Thursday, July 31, 2008
Here’s a bit more about what I mentioned yesterday -- being single.
In a nutshell: I’m all for it!
It’s taken me a long time to realize this, and lots of awkward attempts at relationships. I’ve always expected to meet a partner, and I lived many of my younger years anticipating his arrival -- thinking, I suppose, that's when my life would really begin.
Yet when I met someone and began dating him, I often found myself chafing against the time and effort it demanded. Things felt forced. My friends say that’s simply because I hadn’t met the right person, and maybe that’s true.
But deep down, I suspect that I’m just meant to be on my own. I’ve always been very self-contained. I do things by myself all the time -- traveling, going to movies, exploring the city -- and I enjoy it. My motto is, if you want to do it, do it. Don't wait around for someone to join you.
I’m a social person, and I enjoy hanging out with friends and being involved. It’s not that I’m a loner. But I live a lot of my life in my head, and I find that I am often my own best companion.
So I don't rule out a relationship, but realistically, it seems unlikely. I mean, I'm 41 years old, and I've never had one that's lasted longer than 9 months. My life pattern seems pretty established.
(Photo: Harlem, July 2008)
Wednesday, July 30, 2008
Last night I went on a three-hour boat cruise around lower Manhattan with my friends David and Mark. We chugged up the East River around Ward’s Island and then back down again and around to Jersey City and the Statue of Liberty. It was fun!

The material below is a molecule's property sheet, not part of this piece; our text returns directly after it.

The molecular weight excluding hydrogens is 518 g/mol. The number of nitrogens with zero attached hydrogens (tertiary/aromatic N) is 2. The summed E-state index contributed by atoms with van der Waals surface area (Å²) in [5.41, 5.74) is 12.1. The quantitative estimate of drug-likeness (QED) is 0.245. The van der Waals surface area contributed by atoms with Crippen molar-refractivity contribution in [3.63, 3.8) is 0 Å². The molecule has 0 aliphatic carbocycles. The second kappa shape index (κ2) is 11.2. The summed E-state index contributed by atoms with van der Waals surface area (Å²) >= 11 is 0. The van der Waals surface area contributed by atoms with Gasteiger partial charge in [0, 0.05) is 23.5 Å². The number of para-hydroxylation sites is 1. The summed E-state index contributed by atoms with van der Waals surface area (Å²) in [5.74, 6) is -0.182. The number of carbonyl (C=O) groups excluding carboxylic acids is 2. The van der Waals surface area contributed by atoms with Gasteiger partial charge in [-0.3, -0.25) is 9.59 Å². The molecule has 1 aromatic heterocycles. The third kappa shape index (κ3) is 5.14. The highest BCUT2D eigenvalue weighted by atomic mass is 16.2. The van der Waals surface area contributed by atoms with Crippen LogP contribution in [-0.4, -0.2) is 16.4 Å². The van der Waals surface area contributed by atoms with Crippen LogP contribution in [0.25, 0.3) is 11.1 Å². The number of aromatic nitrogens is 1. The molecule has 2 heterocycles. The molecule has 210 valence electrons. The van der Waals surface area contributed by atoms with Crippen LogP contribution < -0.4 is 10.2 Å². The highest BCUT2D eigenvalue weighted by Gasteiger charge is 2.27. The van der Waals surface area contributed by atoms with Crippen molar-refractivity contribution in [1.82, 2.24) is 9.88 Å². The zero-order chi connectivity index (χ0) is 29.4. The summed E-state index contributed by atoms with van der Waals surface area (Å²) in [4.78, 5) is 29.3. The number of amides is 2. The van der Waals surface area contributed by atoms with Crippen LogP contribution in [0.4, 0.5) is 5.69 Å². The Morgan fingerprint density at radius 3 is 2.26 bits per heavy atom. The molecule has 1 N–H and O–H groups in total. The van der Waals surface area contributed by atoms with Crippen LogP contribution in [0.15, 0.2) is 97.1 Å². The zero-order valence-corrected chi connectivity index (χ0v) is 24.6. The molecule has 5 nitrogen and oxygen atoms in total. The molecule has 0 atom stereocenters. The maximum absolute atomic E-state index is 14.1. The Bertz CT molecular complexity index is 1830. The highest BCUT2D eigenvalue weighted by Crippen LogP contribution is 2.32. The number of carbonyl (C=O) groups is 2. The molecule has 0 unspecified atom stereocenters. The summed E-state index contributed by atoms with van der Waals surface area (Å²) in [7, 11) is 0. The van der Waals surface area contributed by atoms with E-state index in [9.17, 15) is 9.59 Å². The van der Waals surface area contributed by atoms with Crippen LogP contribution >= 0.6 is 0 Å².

The event was billed as a singles cruise for gay men, but I went just for fun. I didn’t try very hard to mingle, I must admit. (At this point in my life I’ve pretty much decided that I am better off single -- I’ll write more about that sometime soon.)
The cruise gave us a chance to see Olafur Eliasson’s waterfalls close-up. As we paused nearby, I asked one of the bartenders, who happened to be standing near me, if she’d ever been to Niagara Falls. She said, “No! In fact, I was just in Las Vegas last year, and I didn’t go. But I’m going back to Vegas this year and I won’t miss it this time.” I thought, holy cow. They say Americans have a terrible sense of geography, but that was a shocker.